It is variable in its structure, as the many polymorphisms of the gene can lead to variable numbers of glutamine residues present in the protein. In its wild-type (normal) form, it contains 6-35 glutamine residues. However, in individuals affected by Huntington's disease (an autosomal dominant genetic disorder), it contains more than 36 glutamine residues (highest reported repeat length is about 250). Its commonly used name is derived from this disease; previously, the IT15 label was commonly used. (W)

hybridization → nucleic acid hybridization
hybridization probe

In molecular biology, a hybridization probe is a fragment of DNA or RNA of variable length (usually 100–10000 bases long) which can be radioactively or fluorescently labeled. It can then be used in DNA or RNA samples to detect the presence of nucleotide substances (the RNA target) that are complementary to the sequence in the probe. The probe thereby hybridizes to single-stranded nucleic acid (DNA or RNA) whose base sequence allows probe–target base pairing due to complementarity between the probe and target. The labeled probe is first denatured (by heating or under alkaline conditions such as exposure to sodium hydroxide) into single stranded DNA (ssDNA) and then hybridized to the target ssDNA (Southern blotting) or RNA (northern blotting) immobilized on a membrane or in situ. To detect hybridization of the probe to its target sequence, the probe is tagged (or "labeled") with a molecular marker of either radioactive or (more recently) fluorescent molecules; commonly used markers are 32P (a radioactive isotope of phosphorus incorporated into the phosphodiester bond in the probe DNA) or digoxigenin, which is a non-radioactive, antibody-based marker. DNA sequences or RNA transcripts that have moderate to high sequence similarity to the probe are then detected by visualizing the hybridized probe via autoradiography or other imaging techniques. Normally, either X-ray pictures are taken of the filter, or the filter is placed under UV light. Detection of sequences with moderate or high similarity depends on how stringent the hybridization conditions were applied—high stringency, such as high hybridization temperature and low salt in hybridization buffers, permits only hybridization between nucleic acid sequences that are highly similar, whereas low stringency, such as lower temperature and high salt, allows hybridization when the sequences are less similar. Hybridization probes used in DNA microarrays refer to DNA covalently attached to an inert surface, such as coated glass slides or gene chips, to which a mobile cDNA target is hybridized.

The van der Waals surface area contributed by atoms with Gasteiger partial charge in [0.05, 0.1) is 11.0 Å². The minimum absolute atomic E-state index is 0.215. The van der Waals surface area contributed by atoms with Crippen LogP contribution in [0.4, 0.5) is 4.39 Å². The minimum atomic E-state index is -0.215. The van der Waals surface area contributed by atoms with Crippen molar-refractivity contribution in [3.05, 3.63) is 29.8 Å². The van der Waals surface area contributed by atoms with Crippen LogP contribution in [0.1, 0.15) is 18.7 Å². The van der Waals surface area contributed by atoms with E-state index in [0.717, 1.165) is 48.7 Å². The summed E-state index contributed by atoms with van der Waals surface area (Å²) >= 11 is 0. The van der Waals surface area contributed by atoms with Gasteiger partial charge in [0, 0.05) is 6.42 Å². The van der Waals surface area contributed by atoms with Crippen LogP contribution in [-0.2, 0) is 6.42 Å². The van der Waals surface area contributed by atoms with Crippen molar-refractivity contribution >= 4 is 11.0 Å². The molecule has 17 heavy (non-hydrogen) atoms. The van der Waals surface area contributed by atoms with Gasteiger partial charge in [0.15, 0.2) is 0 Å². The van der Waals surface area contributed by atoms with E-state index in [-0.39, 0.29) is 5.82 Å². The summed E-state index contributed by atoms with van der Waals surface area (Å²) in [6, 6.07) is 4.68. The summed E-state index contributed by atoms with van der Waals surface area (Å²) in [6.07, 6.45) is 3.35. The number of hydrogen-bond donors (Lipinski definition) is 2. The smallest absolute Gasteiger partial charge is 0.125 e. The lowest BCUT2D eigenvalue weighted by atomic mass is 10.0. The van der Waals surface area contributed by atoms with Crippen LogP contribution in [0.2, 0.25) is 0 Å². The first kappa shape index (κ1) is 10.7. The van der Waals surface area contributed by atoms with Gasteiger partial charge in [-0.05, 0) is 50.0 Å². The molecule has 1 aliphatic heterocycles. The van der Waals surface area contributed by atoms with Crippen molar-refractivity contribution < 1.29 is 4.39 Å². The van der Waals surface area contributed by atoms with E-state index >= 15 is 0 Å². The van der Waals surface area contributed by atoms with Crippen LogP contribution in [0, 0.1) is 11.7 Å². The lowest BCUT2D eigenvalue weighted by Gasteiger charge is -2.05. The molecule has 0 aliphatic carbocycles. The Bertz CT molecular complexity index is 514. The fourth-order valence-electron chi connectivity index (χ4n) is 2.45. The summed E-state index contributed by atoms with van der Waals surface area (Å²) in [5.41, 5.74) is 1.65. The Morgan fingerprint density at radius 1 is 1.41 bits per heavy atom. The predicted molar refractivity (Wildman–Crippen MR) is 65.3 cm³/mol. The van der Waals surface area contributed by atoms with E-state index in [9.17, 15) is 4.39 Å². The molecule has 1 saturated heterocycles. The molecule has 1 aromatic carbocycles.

Depending on the method, the probe may be synthesized using the phosphoramidite method, or it can be generated and labeled by PCR amplification or cloning (both are older methods). In order to increase the in vivo stability of the probe RNA is not used. Instead, RNA analogues may be used, in particular morpholino- derivatives. Molecular DNA- or RNA-based probes are now routinely used in screening gene libraries, detecting nucleotide sequences with blotting methods, and in other gene technologies, such as nucleic acid and tissue microarrays. (W)

Fluorescence Microscope and Pipettes.